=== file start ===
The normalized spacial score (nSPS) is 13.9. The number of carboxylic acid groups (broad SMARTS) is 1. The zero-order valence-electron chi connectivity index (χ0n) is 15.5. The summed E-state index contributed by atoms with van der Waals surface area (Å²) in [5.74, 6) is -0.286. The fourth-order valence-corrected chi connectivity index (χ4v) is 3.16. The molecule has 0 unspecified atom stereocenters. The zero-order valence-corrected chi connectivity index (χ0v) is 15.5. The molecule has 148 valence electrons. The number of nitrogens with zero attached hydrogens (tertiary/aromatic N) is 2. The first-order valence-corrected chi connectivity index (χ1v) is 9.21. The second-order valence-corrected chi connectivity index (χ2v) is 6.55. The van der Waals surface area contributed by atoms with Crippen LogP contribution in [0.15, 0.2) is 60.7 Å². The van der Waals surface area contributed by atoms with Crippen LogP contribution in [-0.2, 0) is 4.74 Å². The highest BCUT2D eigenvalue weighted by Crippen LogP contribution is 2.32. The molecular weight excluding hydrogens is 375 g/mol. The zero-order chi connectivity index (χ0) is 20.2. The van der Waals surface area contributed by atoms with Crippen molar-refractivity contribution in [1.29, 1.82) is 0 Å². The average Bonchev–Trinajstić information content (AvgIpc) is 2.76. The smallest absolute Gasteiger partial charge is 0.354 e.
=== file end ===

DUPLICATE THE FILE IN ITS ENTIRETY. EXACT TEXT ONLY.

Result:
The normalized spacial score (nSPS) is 13.9. The number of carboxylic acid groups (broad SMARTS) is 1. The zero-order valence-electron chi connectivity index (χ0n) is 15.5. The summed E-state index contributed by atoms with van der Waals surface area (Å²) in [5.74, 6) is -0.286. The fourth-order valence-corrected chi connectivity index (χ4v) is 3.16. The molecule has 0 unspecified atom stereocenters. The zero-order valence-corrected chi connectivity index (χ0v) is 15.5. The molecule has 148 valence electrons. The number of nitrogens with zero attached hydrogens (tertiary/aromatic N) is 2. The first-order valence-corrected chi connectivity index (χ1v) is 9.21. The second-order valence-corrected chi connectivity index (χ2v) is 6.55. The van der Waals surface area contributed by atoms with Crippen LogP contribution in [0.15, 0.2) is 60.7 Å². The van der Waals surface area contributed by atoms with Crippen LogP contribution in [-0.2, 0) is 4.74 Å². The highest BCUT2D eigenvalue weighted by Crippen LogP contribution is 2.32. The molecular weight excluding hydrogens is 375 g/mol. The zero-order chi connectivity index (χ0) is 20.2. The van der Waals surface area contributed by atoms with Crippen molar-refractivity contribution in [1.29, 1.82) is 0 Å². The average Bonchev–Trinajstić information content (AvgIpc) is 2.76. The smallest absolute Gasteiger partial charge is 0.354 e.